remark: "I like to blow things up."

Occasionally students find evidence online that may explain why a job  
search is foundering. Tien Nguyen, a senior at the University of  
California, Los Angeles, signed up for interviews on campus with  
corporate recruiters, beginning last fall, but he was seldom invited.

A friend suggested in February that Mr. Nguyen research himself on  
Google. He found a link to a satirical essay, titled "Lying Your Way  
to the Top," that he had published last summer on a Web site for  
college students. He asked that the essay be removed. Soon, he began  
to be invited to job interviews, and he has now received several offers.

"I never really considered that employers would do something like  
that," he said. "I thought they would just look at your résumé and  

Jennifer Floren is chief executive of Experience Inc., which provides  
online information about jobs and employers to students at 3,800  
universities. "This is really the first time that we've seen that  
stage of life captured in a kind of time capsule and in a public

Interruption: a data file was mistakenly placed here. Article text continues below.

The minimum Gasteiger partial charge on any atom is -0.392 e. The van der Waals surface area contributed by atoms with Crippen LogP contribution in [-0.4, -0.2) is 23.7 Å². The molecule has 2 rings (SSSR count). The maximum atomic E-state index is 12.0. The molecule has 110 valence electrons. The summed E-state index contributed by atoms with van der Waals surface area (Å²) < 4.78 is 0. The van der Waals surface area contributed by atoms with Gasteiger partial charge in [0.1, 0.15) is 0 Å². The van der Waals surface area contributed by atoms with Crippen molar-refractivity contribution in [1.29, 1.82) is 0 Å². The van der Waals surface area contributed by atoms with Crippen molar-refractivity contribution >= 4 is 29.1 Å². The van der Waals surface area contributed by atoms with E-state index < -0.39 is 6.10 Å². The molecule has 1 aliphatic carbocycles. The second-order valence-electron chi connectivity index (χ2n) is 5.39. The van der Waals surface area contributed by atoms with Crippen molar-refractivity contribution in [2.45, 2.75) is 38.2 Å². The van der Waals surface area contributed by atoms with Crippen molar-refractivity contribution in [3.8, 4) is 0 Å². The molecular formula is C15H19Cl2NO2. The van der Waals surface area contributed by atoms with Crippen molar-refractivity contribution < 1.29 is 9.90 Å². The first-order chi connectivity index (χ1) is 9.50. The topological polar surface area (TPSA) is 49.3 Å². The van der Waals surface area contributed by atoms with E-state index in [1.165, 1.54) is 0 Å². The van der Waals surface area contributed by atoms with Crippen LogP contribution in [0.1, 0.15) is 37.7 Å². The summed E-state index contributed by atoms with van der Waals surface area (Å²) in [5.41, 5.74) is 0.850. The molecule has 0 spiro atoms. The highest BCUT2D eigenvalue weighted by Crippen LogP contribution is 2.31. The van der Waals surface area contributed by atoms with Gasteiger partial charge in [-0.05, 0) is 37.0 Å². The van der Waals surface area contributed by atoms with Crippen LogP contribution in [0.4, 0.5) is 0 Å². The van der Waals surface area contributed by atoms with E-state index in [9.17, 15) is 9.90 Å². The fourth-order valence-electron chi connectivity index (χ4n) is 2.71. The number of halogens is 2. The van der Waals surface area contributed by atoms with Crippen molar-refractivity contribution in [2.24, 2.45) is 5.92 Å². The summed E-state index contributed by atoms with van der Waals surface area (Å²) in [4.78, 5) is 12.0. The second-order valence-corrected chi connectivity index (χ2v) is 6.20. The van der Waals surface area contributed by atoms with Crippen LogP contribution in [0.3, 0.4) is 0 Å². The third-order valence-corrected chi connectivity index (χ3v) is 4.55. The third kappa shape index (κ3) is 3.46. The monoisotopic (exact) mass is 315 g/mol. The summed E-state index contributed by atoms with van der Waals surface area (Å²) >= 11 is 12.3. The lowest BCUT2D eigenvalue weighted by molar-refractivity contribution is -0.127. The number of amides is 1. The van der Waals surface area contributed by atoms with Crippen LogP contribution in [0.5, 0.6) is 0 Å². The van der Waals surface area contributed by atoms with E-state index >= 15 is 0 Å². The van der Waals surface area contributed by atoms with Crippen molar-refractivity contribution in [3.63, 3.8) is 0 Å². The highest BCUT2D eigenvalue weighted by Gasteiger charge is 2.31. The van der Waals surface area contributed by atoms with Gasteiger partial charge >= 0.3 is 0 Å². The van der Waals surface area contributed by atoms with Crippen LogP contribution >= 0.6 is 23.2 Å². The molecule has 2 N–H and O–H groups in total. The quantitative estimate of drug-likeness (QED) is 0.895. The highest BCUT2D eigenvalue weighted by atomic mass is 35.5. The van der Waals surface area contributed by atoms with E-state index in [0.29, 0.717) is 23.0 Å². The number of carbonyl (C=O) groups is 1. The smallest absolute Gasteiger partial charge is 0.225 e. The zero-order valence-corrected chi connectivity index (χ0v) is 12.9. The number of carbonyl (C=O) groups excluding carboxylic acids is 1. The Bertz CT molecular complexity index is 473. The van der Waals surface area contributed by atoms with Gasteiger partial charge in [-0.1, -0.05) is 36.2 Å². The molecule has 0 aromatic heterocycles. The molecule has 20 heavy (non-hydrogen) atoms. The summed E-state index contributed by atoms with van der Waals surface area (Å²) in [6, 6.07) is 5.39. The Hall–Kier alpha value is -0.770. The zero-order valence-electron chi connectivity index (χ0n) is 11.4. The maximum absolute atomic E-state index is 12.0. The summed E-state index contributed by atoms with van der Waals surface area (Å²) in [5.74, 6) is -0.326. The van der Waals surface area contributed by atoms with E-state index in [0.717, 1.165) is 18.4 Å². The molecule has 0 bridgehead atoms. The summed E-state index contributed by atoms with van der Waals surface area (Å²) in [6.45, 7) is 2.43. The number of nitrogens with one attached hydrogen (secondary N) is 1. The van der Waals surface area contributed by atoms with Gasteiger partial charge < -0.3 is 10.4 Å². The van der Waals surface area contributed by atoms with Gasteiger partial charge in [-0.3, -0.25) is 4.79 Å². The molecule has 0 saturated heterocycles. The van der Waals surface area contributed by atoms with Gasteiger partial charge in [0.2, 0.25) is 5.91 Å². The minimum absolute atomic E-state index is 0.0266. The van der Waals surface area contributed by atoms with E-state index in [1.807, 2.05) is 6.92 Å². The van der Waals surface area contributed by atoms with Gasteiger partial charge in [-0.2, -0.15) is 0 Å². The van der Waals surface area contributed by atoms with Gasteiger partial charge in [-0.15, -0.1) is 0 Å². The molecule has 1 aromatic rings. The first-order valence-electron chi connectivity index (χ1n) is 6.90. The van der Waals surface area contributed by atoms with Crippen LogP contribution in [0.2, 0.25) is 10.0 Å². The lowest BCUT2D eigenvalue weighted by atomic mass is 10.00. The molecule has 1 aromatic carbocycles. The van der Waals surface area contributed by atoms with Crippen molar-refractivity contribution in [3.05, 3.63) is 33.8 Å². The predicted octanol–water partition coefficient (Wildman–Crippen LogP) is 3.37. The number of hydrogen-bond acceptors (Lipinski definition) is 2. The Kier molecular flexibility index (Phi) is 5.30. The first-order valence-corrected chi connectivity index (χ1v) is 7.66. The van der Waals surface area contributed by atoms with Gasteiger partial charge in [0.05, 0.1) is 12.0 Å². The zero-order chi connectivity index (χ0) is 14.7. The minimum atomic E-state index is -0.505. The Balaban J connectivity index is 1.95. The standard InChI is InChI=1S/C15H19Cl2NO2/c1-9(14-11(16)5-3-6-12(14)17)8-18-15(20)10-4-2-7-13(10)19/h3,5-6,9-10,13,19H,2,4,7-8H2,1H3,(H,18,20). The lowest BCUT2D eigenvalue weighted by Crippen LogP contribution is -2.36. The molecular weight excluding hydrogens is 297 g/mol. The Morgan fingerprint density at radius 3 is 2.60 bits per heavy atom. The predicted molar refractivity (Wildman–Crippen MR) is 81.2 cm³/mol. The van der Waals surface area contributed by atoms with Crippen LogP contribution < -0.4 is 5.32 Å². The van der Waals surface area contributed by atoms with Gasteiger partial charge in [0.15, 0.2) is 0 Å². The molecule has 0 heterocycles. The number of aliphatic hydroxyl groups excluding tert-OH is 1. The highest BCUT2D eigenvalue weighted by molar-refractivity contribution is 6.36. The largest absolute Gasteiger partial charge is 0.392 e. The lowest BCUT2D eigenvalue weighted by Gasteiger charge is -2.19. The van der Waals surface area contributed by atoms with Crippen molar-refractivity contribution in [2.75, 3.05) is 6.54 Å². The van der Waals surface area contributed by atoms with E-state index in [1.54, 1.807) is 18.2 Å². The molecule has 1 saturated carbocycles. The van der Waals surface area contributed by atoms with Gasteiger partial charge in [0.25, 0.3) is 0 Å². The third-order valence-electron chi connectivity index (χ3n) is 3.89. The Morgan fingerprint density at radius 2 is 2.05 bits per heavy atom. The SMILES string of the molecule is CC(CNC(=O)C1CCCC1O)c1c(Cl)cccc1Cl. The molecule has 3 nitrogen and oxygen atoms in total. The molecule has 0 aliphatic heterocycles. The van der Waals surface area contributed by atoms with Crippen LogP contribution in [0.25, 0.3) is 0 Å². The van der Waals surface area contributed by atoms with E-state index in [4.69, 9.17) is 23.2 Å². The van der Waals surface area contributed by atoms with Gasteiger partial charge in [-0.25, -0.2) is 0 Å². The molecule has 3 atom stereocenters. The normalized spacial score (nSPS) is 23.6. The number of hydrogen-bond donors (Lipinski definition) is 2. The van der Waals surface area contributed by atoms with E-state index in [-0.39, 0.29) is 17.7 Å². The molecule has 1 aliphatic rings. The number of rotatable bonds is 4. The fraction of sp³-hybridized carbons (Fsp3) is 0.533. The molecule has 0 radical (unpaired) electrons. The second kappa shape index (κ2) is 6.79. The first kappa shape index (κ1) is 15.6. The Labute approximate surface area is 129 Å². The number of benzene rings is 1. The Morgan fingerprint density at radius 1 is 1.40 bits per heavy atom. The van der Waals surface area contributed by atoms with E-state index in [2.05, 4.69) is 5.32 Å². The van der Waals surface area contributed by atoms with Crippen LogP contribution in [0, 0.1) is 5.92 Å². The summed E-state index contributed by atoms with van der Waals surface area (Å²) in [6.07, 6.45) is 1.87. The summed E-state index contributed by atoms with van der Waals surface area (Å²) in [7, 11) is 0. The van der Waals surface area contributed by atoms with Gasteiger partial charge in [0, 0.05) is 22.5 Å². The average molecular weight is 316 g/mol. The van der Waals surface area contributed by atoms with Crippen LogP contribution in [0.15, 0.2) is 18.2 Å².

way," Ms. Floren said. "It has its place, but it's moving from a  
fraternity or sorority living room. It's now in a public arena."

Some companies, including Enterprise Rent-a-Car, Ernst & Young and  
Osram Sylvania, said they did not use the Internet to check on  
college job applicants.

"I'd rather not see that part of them," said Maureen Crawford Hentz,  
manager of talent acquisition at Osram Sylvania. "I don't think it's  
related to their bona fide occupational qualifications."

More than a half-dozen major corporations, including Morgan Stanley,  
Dell, Pfizer, L'Oréal and Goldman Sachs, turned down or did not  
respond to requests for interviews.

But other companies, particularly those involved in the digital world  
like Microsoft and Métier, a small software company in Washington,  
D.C., said researching students through social networking sites was  
now fairly typical. "It's becoming very much a common tool," said  
Warren Ashton, group marketing manager at Microsoft. "For the first  
time ever, you suddenly have very public information about almost any  

At Microsoft, Mr. Ashton said, recruiters are given broad latitude  
over how to work, and there is no formal policy about using the  
Internet to research applicants. "There are certain recruiters and